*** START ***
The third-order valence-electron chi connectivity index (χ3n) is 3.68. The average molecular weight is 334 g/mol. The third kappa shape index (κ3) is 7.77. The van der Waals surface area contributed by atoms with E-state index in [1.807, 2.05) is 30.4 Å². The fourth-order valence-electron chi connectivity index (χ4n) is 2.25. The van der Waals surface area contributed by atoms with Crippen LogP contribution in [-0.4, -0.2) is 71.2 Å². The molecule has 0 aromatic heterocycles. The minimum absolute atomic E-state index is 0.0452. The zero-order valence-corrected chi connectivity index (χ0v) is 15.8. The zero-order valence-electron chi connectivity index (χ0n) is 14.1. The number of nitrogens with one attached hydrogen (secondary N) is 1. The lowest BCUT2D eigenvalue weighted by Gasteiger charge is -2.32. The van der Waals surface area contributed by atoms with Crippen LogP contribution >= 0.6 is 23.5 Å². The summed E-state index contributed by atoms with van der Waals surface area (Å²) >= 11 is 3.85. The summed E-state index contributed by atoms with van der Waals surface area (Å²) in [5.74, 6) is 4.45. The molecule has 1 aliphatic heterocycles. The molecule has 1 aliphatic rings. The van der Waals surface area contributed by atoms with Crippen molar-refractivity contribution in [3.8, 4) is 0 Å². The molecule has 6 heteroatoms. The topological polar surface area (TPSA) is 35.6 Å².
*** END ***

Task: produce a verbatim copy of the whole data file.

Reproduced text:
The third-order valence-electron chi connectivity index (χ3n) is 3.68. The average molecular weight is 334 g/mol. The third kappa shape index (κ3) is 7.77. The van der Waals surface area contributed by atoms with E-state index in [1.807, 2.05) is 30.4 Å². The fourth-order valence-electron chi connectivity index (χ4n) is 2.25. The van der Waals surface area contributed by atoms with Crippen LogP contribution in [-0.4, -0.2) is 71.2 Å². The molecule has 0 aromatic heterocycles. The minimum absolute atomic E-state index is 0.0452. The zero-order valence-corrected chi connectivity index (χ0v) is 15.8. The zero-order valence-electron chi connectivity index (χ0n) is 14.1. The number of nitrogens with one attached hydrogen (secondary N) is 1. The lowest BCUT2D eigenvalue weighted by Gasteiger charge is -2.32. The van der Waals surface area contributed by atoms with Crippen LogP contribution >= 0.6 is 23.5 Å². The summed E-state index contributed by atoms with van der Waals surface area (Å²) >= 11 is 3.85. The summed E-state index contributed by atoms with van der Waals surface area (Å²) in [5.74, 6) is 4.45. The molecule has 1 aliphatic heterocycles. The molecule has 1 aliphatic rings. The van der Waals surface area contributed by atoms with Crippen molar-refractivity contribution in [3.8, 4) is 0 Å². The molecule has 6 heteroatoms. The topological polar surface area (TPSA) is 35.6 Å².